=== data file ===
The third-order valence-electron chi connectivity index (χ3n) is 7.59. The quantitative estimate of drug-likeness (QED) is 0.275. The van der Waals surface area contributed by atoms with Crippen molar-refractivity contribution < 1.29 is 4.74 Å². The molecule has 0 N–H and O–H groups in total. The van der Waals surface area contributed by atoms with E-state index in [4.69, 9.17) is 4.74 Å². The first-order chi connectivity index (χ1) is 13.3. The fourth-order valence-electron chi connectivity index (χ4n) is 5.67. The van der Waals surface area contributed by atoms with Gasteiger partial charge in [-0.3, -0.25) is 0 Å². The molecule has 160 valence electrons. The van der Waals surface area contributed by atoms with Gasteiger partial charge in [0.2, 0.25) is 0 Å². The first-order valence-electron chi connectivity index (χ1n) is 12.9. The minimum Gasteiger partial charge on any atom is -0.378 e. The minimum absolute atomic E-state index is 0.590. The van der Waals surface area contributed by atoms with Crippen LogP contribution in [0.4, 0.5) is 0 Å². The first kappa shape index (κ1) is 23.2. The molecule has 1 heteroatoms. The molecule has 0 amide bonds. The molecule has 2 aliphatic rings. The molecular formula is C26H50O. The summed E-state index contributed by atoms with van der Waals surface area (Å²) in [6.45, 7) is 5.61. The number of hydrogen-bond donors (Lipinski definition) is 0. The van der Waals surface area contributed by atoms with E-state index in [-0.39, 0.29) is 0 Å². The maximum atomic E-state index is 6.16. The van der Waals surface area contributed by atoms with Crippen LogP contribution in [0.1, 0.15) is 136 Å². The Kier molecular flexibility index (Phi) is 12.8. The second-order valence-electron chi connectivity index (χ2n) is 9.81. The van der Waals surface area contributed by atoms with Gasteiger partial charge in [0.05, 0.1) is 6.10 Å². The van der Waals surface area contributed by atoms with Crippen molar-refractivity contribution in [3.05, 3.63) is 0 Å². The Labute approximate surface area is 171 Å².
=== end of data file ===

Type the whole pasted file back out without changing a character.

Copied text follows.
The third-order valence-electron chi connectivity index (χ3n) is 7.59. The quantitative estimate of drug-likeness (QED) is 0.275. The van der Waals surface area contributed by atoms with Crippen molar-refractivity contribution < 1.29 is 4.74 Å². The molecule has 0 N–H and O–H groups in total. The van der Waals surface area contributed by atoms with E-state index in [4.69, 9.17) is 4.74 Å². The first-order chi connectivity index (χ1) is 13.3. The fourth-order valence-electron chi connectivity index (χ4n) is 5.67. The van der Waals surface area contributed by atoms with Gasteiger partial charge in [-0.3, -0.25) is 0 Å². The molecule has 160 valence electrons. The van der Waals surface area contributed by atoms with Gasteiger partial charge in [0.2, 0.25) is 0 Å². The first-order valence-electron chi connectivity index (χ1n) is 12.9. The minimum Gasteiger partial charge on any atom is -0.378 e. The minimum absolute atomic E-state index is 0.590. The van der Waals surface area contributed by atoms with Crippen LogP contribution in [0.4, 0.5) is 0 Å². The first kappa shape index (κ1) is 23.2. The molecule has 1 heteroatoms. The molecule has 0 amide bonds. The molecule has 2 aliphatic rings. The molecular formula is C26H50O. The summed E-state index contributed by atoms with van der Waals surface area (Å²) in [6.45, 7) is 5.61. The number of hydrogen-bond donors (Lipinski definition) is 0. The van der Waals surface area contributed by atoms with E-state index in [-0.39, 0.29) is 0 Å². The maximum atomic E-state index is 6.16. The van der Waals surface area contributed by atoms with Crippen LogP contribution in [0.1, 0.15) is 136 Å². The Kier molecular flexibility index (Phi) is 12.8. The second-order valence-electron chi connectivity index (χ2n) is 9.81. The van der Waals surface area contributed by atoms with Gasteiger partial charge in [0.05, 0.1) is 6.10 Å². The van der Waals surface area contributed by atoms with Crippen molar-refractivity contribution in [3.05, 3.63) is 0 Å². The Labute approximate surface area is 171 Å².